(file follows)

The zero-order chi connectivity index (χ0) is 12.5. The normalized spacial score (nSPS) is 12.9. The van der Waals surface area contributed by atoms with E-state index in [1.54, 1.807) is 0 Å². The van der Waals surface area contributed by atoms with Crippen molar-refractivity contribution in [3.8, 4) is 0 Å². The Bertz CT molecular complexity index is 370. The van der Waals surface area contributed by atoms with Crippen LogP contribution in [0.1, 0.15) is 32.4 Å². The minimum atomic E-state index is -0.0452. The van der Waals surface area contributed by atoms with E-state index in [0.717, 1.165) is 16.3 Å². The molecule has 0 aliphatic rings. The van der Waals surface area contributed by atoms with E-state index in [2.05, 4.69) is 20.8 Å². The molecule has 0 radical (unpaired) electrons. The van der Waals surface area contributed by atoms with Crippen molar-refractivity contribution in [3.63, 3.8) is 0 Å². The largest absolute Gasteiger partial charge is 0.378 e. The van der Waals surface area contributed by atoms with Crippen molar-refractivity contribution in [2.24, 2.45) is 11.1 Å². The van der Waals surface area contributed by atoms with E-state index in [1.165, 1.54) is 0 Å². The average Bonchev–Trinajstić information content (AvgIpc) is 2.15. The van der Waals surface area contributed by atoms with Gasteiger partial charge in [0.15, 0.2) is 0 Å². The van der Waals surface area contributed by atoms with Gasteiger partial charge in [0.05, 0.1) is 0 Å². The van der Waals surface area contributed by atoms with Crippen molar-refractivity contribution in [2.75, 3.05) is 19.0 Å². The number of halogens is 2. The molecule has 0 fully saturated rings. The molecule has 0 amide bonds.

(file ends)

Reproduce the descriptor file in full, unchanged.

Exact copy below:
The zero-order chi connectivity index (χ0) is 12.5. The normalized spacial score (nSPS) is 12.9. The van der Waals surface area contributed by atoms with E-state index in [1.54, 1.807) is 0 Å². The van der Waals surface area contributed by atoms with Crippen molar-refractivity contribution in [3.8, 4) is 0 Å². The Bertz CT molecular complexity index is 370. The van der Waals surface area contributed by atoms with Crippen LogP contribution in [0.1, 0.15) is 32.4 Å². The minimum atomic E-state index is -0.0452. The van der Waals surface area contributed by atoms with E-state index in [0.717, 1.165) is 16.3 Å². The molecule has 0 aliphatic rings. The van der Waals surface area contributed by atoms with E-state index in [2.05, 4.69) is 20.8 Å². The molecule has 0 radical (unpaired) electrons. The van der Waals surface area contributed by atoms with Crippen molar-refractivity contribution in [3.63, 3.8) is 0 Å². The largest absolute Gasteiger partial charge is 0.378 e. The van der Waals surface area contributed by atoms with Crippen molar-refractivity contribution in [2.24, 2.45) is 11.1 Å². The van der Waals surface area contributed by atoms with E-state index in [1.165, 1.54) is 0 Å². The average Bonchev–Trinajstić information content (AvgIpc) is 2.15. The van der Waals surface area contributed by atoms with Gasteiger partial charge in [0.15, 0.2) is 0 Å². The van der Waals surface area contributed by atoms with Gasteiger partial charge in [0.05, 0.1) is 0 Å². The van der Waals surface area contributed by atoms with Crippen molar-refractivity contribution in [2.75, 3.05) is 19.0 Å². The number of halogens is 2. The molecule has 0 fully saturated rings. The molecule has 0 amide bonds.